Internet providers should keep logs for two years, says head of FBI's digital evidence section. But what about the practical and privacy issues?
Declan McCullaghFormer Senior Writer
Declan McCullagh is the chief political correspondent for CNET. You can e-mail him or follow him on Twitter as declanm. Declan previously was a reporter for Time and the Washington bureau chief for Wired and wrote the Taking Liberties section and Other People's Money column for CBS News' Web site.
WASHINGTON--The FBI is pressing Internet service providers to record which Web sites customers visit and retain those logs for two years, a requirement that law enforcement believes could help it in investigations of child pornography and other serious crimes.
FBI Director Robert Mueller supports storing Internet users' "origin and destination information," a bureau attorney said at a federal task force meeting on Thursday.
As far back as a 2006 speech, Mueller had called for data retention on the part of Internet providers, and emphasized the point two years later when explicitly asking Congress to enact a law making it mandatory. But it had not been clear before that the FBI was asking companies to begin to keep logs of what Web sites are visited, which few if any currently do.
The FBI is not alone in renewing its push for data retention. As CNET reported earlier this week, a survey of state computer crime investigators found them to be nearly unanimous in supporting the idea. Matt Dunn, an Immigration and Customs Enforcement agent in the Department of Homeland Security, also expressed support for the idea during the task force meeting.
Greg Motta, the chief of the FBI's digital evidence section, said that the bureau was trying to preserve its existing ability to conduct criminal investigations. Federal regulations in place since at least 1986 require phone companies that offer toll service to "retain for a period of 18 months" records including "the name, address, and telephone number of the caller, telephone number called, date, time and length of the call."
At Thursday's meeting (PDF) of the Online Safety and Technology Working Group, which was created by Congress and organized by the U.S. Department of Commerce, Motta stressed that the bureau was not asking that content data, such as the text of e-mail messages, be retained.
"The question at least for the bureau has been about non-content transactional data to be preserved: transmission records, non-content records...addressing, routing, signaling of the communication," Motta said. Director Mueller recognizes, he added "there's going to be a balance of what industry can bear...He recommends origin and destination information for non-content data."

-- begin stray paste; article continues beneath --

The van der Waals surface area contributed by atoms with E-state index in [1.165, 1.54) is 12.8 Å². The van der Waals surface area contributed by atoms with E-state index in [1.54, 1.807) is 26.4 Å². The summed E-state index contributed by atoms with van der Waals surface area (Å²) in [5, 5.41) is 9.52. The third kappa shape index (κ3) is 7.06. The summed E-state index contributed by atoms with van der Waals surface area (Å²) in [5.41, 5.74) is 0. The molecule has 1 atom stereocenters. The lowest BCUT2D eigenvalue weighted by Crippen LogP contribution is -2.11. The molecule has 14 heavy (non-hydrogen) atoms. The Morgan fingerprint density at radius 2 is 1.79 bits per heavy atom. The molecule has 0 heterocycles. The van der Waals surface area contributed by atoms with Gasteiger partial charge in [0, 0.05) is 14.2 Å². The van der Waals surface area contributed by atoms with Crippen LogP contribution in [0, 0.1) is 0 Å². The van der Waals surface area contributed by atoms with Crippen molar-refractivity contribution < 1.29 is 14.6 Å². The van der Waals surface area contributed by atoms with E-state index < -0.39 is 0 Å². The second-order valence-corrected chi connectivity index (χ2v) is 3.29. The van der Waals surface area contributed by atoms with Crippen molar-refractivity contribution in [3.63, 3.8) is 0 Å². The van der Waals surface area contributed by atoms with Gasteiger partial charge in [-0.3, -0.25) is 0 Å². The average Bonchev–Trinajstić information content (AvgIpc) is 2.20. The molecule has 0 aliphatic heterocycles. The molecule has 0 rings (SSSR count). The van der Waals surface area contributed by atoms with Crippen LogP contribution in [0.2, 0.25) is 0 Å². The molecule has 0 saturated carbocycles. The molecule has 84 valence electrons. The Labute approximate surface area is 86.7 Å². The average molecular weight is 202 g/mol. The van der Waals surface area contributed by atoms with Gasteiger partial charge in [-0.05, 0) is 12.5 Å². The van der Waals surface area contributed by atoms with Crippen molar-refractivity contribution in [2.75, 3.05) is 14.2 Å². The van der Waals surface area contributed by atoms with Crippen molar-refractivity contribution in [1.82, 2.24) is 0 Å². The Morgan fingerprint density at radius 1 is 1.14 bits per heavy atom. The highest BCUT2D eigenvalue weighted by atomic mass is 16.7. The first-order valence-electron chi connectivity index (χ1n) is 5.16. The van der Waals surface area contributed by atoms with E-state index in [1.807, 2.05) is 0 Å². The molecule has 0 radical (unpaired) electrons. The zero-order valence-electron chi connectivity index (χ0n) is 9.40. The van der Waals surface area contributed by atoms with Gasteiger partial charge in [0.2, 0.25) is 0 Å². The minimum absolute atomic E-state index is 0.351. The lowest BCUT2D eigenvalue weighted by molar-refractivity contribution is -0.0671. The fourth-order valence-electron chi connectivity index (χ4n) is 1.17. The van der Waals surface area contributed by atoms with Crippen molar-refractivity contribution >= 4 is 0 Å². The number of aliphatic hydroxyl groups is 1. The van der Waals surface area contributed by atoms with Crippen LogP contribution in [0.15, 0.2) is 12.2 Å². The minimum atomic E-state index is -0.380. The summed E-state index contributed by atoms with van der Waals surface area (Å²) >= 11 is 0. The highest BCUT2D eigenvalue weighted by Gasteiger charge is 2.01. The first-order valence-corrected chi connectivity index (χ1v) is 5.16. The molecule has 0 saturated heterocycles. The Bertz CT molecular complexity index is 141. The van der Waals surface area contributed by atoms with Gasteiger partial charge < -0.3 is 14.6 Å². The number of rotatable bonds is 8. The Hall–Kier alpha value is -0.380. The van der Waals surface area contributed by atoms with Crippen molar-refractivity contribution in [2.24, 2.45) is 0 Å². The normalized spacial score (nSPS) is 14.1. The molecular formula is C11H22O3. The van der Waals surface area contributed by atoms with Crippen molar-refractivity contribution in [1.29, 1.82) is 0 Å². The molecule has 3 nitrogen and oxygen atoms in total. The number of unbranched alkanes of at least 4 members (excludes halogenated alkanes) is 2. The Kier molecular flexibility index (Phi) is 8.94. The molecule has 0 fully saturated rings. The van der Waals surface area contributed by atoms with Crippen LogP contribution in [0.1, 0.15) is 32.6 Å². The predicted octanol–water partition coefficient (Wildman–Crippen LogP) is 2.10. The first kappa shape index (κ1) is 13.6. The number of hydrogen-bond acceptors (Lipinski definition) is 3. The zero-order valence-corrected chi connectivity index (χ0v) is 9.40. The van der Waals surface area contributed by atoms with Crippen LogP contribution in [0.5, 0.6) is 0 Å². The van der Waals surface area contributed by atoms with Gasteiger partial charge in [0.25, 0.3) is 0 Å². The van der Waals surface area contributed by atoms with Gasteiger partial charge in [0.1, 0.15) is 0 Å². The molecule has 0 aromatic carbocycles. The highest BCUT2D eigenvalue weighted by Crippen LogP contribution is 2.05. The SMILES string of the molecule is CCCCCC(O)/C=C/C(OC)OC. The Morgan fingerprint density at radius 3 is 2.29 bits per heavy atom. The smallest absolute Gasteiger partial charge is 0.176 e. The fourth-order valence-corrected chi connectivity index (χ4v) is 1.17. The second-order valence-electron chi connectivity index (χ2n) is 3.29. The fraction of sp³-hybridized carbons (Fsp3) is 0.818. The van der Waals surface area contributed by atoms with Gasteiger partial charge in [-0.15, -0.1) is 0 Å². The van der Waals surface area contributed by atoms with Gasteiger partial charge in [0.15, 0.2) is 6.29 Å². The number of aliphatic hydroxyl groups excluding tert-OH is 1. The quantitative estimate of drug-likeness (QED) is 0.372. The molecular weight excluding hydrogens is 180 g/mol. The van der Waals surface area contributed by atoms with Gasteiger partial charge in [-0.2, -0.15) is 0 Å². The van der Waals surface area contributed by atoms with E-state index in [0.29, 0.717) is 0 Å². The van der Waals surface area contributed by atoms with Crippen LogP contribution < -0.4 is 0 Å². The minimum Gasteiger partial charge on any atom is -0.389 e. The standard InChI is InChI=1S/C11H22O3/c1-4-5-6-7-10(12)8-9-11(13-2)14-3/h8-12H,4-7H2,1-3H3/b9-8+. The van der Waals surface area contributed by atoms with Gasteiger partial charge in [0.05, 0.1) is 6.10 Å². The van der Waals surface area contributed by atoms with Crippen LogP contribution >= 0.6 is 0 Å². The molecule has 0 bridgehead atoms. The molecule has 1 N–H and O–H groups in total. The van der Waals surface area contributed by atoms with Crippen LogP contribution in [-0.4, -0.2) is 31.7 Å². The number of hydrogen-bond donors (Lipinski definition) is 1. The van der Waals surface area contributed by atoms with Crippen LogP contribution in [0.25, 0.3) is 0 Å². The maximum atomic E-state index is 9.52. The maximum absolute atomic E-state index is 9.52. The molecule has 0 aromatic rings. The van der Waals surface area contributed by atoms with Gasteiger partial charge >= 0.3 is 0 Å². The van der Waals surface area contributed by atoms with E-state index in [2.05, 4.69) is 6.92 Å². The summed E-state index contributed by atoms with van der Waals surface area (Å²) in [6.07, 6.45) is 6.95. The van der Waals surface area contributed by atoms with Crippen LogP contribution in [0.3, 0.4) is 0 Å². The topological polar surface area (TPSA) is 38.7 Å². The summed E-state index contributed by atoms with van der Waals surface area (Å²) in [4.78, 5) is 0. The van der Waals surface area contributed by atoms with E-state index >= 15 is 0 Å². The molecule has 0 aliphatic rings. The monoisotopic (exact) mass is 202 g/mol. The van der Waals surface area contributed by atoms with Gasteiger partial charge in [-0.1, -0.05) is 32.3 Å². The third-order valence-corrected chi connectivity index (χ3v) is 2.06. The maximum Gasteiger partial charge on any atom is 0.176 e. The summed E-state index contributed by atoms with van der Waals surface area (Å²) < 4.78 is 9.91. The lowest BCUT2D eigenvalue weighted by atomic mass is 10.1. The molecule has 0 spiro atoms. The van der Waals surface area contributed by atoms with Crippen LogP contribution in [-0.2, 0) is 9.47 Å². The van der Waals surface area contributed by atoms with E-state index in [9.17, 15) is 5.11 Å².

Motta pointed to a 2006 resolution from the International Association of Chiefs of Police, which called for the "retention of customer subscriber information, and source and destination information for a minimum specified reasonable period of time so that it will be available to the law enforcement community."
Recording what Web sites are visited, though, is likely to draw both practical and privacy objections.
"We're not set up to keep URL information anywhere in the network," said Drew Arena, Verizon's vice president and associate general counsel for law enforcement compliance.
And, Arena added, "if you were do to deep packet inspection to see all the URLs, you would arguably violate the Wiretap Act."
Another industry representative with knowledge of how Internet service providers work was unaware of any company keeping logs of what Web sites its customers visit.
If logs of Web sites visited began to be kept, they would be available only to local, state, and federal police with legal authorization such as a subpoena or search warrant.
What remains unclear are the details of what the FBI is proposing. The possibilities include requiring an Internet provider to log the Internet protocol (IP) address of a Web site visited, or the domain name such as cnet.com, a host name such as news.cnet.com, or the actual URL such as http://reviews.cnet.com/Music/2001-6450_7-0.html.
While the first three categories could be logged without doing deep packet inspection, the fourth category would require it. That could run up against opposition in Congress, which lambasted the concept in a series of hearings in 2008, causing the demise of a company, NebuAd, which pioneered it inside the United States.
The technical challenges also may be formidable. John Seiver, an attorney at Davis Wright Tremaine who represents cable providers, said one of his clients had experience with a law enforcement request that required the logging of outbound URLs.
"Eighteen million hits an hour would have to have been logged," a staggering amount of data to sort through, Seiver said. The purpose of the FBI's request was to identify visitors to two URLs, "to try to find out...who's going to them."
A Justice Department representative said the department does not have an official position on data retention.
Disclosure: The author of this story participated in the meeting of the Online Safety and Technology Working Group, though after the law enforcement representatives spoke.